Full name Kenneth William Catchpole
Born June 21, 1939, Paddington, NSW
Current age 75 years 279 days
Major teams Australia
|Test debut||Australia v Fiji at Brisbane, Jun 10, 1961 match details|
|Last Test||Australia v New Zealand at Sydney, Jun 15, 1968 match details|
|Test Statsguru||Main menu | Career summary | Match list | Most points | Most tries | Tournament list|
One half of a legendary half back partnership, Ken Catchpole is widely acclaimed as one of the greatest scrum halves to come out of Australia.
Catchpole's combination with fly half Phil Hawthorne laid the foundation for many historic victories during the 1960s. Their performances for Australia against South Africa in 1965 and in victories over Wales and England on the 1966/7 tour to Great Britain in particular personified the champion partnership.
Catchpole made his Wallabies debut aged 21 in 1961 against Fiji in Brisbane, becoming the 455th player to represent Australia. Unusually he was named captain despite his lack of international inexperience and young age, becoming just the ninth player to make their Test debut as captain.
Born in Paddington, a suburb of Sydney, in 1939, Catchpole rose through the ranks of club rugby. He played for Randwick Under-21s before breaking into the senior team. He made his first of 26 appearances for New South Wales against the British and Irish Lions in 1959 as a teenager.
It took Catchpole two years to establish himself as Australia's starting No 9 and after making his debut in the Three-Test series against Fiji, he captained the team to South Africa that same year and again in 1963. It was while he was in Britain that Catchpole went some way to earning his legendary status.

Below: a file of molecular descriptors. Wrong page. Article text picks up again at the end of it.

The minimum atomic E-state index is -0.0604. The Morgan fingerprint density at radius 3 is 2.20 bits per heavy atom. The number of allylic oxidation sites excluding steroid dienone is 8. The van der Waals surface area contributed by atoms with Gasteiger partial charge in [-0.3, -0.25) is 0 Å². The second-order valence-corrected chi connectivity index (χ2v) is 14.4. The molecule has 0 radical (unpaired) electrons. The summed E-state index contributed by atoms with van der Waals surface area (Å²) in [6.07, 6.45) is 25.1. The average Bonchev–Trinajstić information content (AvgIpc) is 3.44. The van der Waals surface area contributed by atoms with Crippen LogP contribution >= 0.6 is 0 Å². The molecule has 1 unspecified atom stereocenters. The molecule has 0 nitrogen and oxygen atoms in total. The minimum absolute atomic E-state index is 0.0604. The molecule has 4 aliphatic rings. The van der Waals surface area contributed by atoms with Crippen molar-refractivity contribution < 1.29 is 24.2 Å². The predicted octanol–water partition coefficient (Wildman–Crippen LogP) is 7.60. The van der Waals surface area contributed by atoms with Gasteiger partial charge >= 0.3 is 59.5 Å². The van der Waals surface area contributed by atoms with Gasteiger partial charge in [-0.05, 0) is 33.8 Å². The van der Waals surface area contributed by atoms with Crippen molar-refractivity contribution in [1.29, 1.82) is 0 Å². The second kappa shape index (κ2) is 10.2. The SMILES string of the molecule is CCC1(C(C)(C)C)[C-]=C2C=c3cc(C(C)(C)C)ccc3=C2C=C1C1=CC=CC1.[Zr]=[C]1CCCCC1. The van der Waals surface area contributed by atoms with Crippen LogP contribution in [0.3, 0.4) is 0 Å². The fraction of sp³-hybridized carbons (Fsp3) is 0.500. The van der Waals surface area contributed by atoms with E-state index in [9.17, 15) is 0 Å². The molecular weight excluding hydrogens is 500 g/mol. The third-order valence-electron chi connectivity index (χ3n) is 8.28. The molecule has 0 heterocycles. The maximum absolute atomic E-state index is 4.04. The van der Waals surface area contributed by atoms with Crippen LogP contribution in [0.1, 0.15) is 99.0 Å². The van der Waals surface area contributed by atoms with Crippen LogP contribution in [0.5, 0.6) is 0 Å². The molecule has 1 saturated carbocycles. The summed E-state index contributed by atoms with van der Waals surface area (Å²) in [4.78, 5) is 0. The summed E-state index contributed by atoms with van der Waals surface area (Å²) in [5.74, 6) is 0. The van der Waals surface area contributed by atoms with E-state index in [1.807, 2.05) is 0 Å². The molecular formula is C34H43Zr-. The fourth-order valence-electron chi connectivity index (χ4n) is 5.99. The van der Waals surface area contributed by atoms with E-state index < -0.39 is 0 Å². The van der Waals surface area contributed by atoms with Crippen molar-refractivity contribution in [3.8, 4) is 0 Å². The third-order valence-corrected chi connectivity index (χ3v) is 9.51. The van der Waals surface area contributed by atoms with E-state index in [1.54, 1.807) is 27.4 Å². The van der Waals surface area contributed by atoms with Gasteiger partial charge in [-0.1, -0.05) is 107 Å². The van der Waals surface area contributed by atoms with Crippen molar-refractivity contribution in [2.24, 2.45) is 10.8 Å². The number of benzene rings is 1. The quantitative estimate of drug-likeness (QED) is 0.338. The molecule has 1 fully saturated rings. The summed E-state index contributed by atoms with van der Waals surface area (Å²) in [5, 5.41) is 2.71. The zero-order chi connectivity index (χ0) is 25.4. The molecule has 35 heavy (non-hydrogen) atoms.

After a record victory against England - the 23 points scored by the tourists was the most England had conceded at Twickenham since the first international at HQ in 1910 - the President of the English Rugby Union described Catchpole as "the greatest halfback the world has known". Catchpole scored a late try against England although at the time he did not rate it as one of his best.
"I don't think it was one of my greatest tries," he said. "I received the ball from Phil Hawthorne and the line was beckoning with scarcely any defensive cover in sight." Hawthorne himself created a little bit of history in the game by scoring three drop goals, becoming only the second player after Pierre Albaladejo of France in 1960 to achieve a feat that has since been equalled or bettered by a raft of players, but at the time stood out as something rather special.
Catchpole was years ahead of his time with his graceful and powerful style of play. While he avoided the dive pass, he delivered the ball with pace and perfect timing that gave the receiver more space and precious extra seconds to launch their attack. The Wallabies of 1967 under Catchpole favoured open, running rugby. That approach relied upon the halfbacks and three-quarters using short, sharp passes once the forwards had gained possession. It went against the thinking of the time when back lines were spread across the width of the pitch and while it did not work every time - Australia arrived at Twickenham in 1967 after suffering a loss to Scotland - they still managed to achieve a lot and change the theories of how the game should be played
Catchpole had a controversial and premature end to his career. He suffered a severe injury during the second Test against New Zealand in 1968 when Colin Meads, in an effort to clear out a ruck, grabbed Catchpole's leg and wrenched it while he was pinned underneath other players. His hamstring was torn from the bone and his groin muscles severely ruptured an injury that ended his career. Catchpole played 27 Tests for Australia, captaining 13 from 1961-68.
He was inducted to the Twickenham Hall of Fame in 2004 and with several other legendary Wallabies from across the eras of the game was part of the inaugural intake to the Wallaby Hall of Fame the following year.
His name also adorns the Ken Catchpole Medal that is awarded annually by the New South Wales Rugby Union to the best club player in the state.
Scrum Staff October 2008